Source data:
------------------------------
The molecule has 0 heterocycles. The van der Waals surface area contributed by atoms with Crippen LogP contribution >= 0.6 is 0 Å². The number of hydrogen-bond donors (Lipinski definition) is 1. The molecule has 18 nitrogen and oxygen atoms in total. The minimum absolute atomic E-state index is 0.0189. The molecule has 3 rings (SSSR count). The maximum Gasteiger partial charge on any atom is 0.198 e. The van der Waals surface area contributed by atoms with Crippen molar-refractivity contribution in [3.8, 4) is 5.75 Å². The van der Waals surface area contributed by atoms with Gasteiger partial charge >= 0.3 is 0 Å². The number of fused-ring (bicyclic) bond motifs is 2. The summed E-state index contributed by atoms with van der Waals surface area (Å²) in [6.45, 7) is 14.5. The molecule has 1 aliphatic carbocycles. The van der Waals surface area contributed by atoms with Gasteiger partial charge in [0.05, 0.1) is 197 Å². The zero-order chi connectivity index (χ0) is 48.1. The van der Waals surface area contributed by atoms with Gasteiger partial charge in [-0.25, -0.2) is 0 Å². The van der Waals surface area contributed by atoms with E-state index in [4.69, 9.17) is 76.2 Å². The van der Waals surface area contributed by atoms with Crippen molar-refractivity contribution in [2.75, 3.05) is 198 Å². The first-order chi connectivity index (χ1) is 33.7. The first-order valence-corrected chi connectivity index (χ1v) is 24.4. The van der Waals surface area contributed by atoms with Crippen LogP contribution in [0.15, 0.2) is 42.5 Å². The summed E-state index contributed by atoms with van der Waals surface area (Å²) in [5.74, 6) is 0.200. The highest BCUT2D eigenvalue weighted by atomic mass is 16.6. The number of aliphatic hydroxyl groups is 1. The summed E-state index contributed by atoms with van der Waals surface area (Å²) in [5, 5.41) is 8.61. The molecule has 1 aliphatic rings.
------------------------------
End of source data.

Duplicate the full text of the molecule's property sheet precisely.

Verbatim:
The molecule has 0 heterocycles. The van der Waals surface area contributed by atoms with Crippen LogP contribution >= 0.6 is 0 Å². The number of hydrogen-bond donors (Lipinski definition) is 1. The molecule has 18 nitrogen and oxygen atoms in total. The minimum absolute atomic E-state index is 0.0189. The molecule has 3 rings (SSSR count). The maximum Gasteiger partial charge on any atom is 0.198 e. The van der Waals surface area contributed by atoms with Crippen molar-refractivity contribution in [3.8, 4) is 5.75 Å². The van der Waals surface area contributed by atoms with Gasteiger partial charge >= 0.3 is 0 Å². The number of fused-ring (bicyclic) bond motifs is 2. The summed E-state index contributed by atoms with van der Waals surface area (Å²) in [6.45, 7) is 14.5. The molecule has 1 aliphatic carbocycles. The van der Waals surface area contributed by atoms with Gasteiger partial charge in [0.05, 0.1) is 197 Å². The zero-order chi connectivity index (χ0) is 48.1. The van der Waals surface area contributed by atoms with Gasteiger partial charge in [-0.25, -0.2) is 0 Å². The van der Waals surface area contributed by atoms with E-state index in [4.69, 9.17) is 76.2 Å². The van der Waals surface area contributed by atoms with Crippen molar-refractivity contribution in [2.75, 3.05) is 198 Å². The first-order chi connectivity index (χ1) is 33.7. The first-order valence-corrected chi connectivity index (χ1v) is 24.4. The van der Waals surface area contributed by atoms with Crippen LogP contribution in [0.15, 0.2) is 42.5 Å². The summed E-state index contributed by atoms with van der Waals surface area (Å²) in [5.74, 6) is 0.200. The highest BCUT2D eigenvalue weighted by atomic mass is 16.6. The number of aliphatic hydroxyl groups is 1. The summed E-state index contributed by atoms with van der Waals surface area (Å²) in [5, 5.41) is 8.61. The molecule has 1 aliphatic rings.